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A light-weight yet complete testing framework for node.js and in-browser tests.


Quickly and easily test your JS. Supports node.js and all the major browsers.

But how do I use it?

TestIt('Math', {
  'should be defined': function(t){
  '.floor': {
    'should round 1.6 to 1': function(t){
      t.assertEqual(1, Math.floor(1.6));
    'should round -1.6 to -2': function(t){
      t.assertEqual(-2, Math.floor(-1.6));

And if you are testing in node.js install with npm test_it and require it var TestIt = require('test_it'); and you'll be good to go.


There are currently 2 assertions:

  • t.assert(bool, [message]) # message defaults to: bool+" is not true"
  • t.assertEqual(expected, actual, [message]) # message defaults to: "expected "+TestIt.inspect(expected)+" but was "+T.inspect(actual)

It should be easy enough to add new assertions: TestIt.Assertions.prototype.assertZero = function(val, message){ this.length++; // Increment the number of assertions run for this test. if (val !== 0){ if (message === undefined){ message = TestIt.inspect(val)+" is not 0"; } throw new TestIt.Assertions.Failure(message); } }


You may have noticed TestIt.inspect in the previous example. It is one of the helpers that TestIt uses, and is available for consumption or modification. Here are the helpers and their uses:

  • T.isEqual(expected, actual) returns true if the two objects are equal. This is used by the t.assertEqual assertion and relies heavily on T.inspect.
  • T.inspect(subject) returns a string that represents the subject.
  • T.waitFor(condition, callback) calls callback once the condition function returns true. t.waitFor is nearly the same, but further steps in the testing process will not get called until the t.waitFor has completed. The waitFor functions will pass the milliseconds elapsed to the condition function, as this is handy for timing-out the condition.

'before all', 'before each', 'after each', 'after all'

If these are defined in your tests, as such: TestIt('my tests', { 'before all': function(t){ ... }, 'after all': function(t){ ... }, 'a test': function(t){ ... } }); they should get run before all, after all, ... tests. If an exception (or failure) occurs in a test, the 'after each', and 'after all' functions will still get called.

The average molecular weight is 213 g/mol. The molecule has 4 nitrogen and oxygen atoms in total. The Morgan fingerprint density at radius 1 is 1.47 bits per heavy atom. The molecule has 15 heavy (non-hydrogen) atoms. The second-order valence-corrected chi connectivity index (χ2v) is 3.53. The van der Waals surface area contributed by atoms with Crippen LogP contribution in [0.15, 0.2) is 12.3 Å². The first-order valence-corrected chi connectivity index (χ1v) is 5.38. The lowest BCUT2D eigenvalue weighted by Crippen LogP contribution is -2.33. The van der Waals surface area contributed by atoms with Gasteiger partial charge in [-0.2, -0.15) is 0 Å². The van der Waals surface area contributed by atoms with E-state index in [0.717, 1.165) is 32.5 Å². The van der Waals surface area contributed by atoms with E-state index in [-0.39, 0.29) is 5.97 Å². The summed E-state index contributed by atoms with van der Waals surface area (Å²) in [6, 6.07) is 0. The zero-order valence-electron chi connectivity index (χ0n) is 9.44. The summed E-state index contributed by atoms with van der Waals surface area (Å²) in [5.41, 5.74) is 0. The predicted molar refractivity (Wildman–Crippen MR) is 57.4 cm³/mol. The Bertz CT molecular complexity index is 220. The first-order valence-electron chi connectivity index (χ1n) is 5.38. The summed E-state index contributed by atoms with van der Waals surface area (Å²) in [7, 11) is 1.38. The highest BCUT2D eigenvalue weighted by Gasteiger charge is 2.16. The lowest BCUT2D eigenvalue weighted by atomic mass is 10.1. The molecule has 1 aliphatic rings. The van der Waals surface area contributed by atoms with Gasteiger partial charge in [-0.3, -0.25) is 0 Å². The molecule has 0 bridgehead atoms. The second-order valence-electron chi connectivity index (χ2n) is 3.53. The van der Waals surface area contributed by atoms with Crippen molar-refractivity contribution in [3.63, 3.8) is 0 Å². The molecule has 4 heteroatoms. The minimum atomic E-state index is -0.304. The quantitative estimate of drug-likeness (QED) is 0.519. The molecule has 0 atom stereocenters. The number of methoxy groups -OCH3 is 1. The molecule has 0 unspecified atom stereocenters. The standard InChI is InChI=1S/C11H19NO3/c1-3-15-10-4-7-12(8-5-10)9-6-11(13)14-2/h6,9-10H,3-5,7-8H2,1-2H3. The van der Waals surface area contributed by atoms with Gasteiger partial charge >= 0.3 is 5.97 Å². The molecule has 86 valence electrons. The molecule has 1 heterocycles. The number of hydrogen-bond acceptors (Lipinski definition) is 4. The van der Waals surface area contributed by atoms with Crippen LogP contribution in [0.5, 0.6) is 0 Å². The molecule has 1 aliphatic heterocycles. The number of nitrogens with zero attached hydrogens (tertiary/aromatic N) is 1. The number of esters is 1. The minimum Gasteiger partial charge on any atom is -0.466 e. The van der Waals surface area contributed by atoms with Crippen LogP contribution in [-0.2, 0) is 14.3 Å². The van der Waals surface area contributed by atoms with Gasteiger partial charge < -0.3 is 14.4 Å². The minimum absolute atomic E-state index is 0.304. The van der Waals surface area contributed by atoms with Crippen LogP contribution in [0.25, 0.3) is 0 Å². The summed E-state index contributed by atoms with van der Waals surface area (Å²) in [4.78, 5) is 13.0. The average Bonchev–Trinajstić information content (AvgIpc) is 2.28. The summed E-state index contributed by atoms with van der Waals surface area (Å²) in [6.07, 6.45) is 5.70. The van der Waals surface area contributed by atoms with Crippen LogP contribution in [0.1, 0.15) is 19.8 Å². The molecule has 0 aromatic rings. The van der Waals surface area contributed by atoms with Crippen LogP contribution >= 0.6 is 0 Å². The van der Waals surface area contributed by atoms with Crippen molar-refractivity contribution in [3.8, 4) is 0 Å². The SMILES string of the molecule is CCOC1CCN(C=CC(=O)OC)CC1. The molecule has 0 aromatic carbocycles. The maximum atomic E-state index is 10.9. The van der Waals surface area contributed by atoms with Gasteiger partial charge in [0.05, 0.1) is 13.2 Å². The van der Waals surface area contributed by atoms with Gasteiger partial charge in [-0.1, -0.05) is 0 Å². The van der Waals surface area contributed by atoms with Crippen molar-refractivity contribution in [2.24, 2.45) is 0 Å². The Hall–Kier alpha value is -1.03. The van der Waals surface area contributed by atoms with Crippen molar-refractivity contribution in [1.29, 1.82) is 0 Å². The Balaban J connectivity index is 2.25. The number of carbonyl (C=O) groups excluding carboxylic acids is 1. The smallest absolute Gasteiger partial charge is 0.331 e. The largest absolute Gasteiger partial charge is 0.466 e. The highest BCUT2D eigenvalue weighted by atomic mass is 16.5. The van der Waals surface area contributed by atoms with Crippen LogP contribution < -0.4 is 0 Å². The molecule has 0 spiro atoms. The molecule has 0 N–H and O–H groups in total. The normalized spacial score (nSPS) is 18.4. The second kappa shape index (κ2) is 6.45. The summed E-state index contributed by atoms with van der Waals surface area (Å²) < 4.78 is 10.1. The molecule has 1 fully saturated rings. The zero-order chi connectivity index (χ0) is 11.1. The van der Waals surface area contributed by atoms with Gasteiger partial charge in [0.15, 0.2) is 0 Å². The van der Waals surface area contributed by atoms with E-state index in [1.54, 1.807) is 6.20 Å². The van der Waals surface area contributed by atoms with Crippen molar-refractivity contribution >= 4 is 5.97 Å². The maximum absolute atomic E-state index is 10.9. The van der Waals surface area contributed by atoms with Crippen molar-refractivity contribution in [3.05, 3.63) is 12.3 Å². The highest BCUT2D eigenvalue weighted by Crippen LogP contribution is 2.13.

What else can it do?

Custom callback

If you want more than the minimal reporting that TestIt provides by default, feel free to use your own. You can create a callback like such: MyReporter = function(testName, status, assertionCount, message) { ... and expect it to get called like this: MyReporter(['my tests'], 'running', 0); // You'll see this if there is a waitFor in 'before all', 'before each', ... MyReporter(['my tests'], 'done', 1); // This will let you know that the waitFor has completed. MyReporter(['my tests', 'a test'], 'pass', 2); MyReporter(['my tests', 'running test'], 'running', 1); // You can expect 'running' tests to get reported again with either 'pass', 'fail', or 'error'. MyReporter(['my tests', 'failing tests'], 'fail', 1, 'expected 1 but was 0'); MyReporter(['my tests', 'running test'], 'pass', 2);

Then you can use your reporter like so: TestIt('my tests', { ... }, myReporter);


Extensions provide a way for you to extend your tests with additional functionality. SubmitFormExtension = { 'before each': function(t){ t.submit = function(form, options){ for(var name in options){ jQuery(form, name).val(options[name]); } form.submit(); } } }; TestIt('test the forms': { 'the tests': ... }, SubmitFormExtension, myReporter);

A few notes

  1. Extensions work about the same as nesting the tests in a new context.
  2. The t variable is a new object each test; so if you are modifying it, make sure you do so before each test.
  3. The t variable is a new object in 'before all' and 'after all', so I wouldn't plan on modifying it there.

Existing Extensions

  • MockIt - A mocking framework for TestIt

Now what?

Get testing, create extensions, and give me feedback. I'm always looking for ways to improve TestIt, as long as it still makes it easy to test your JS.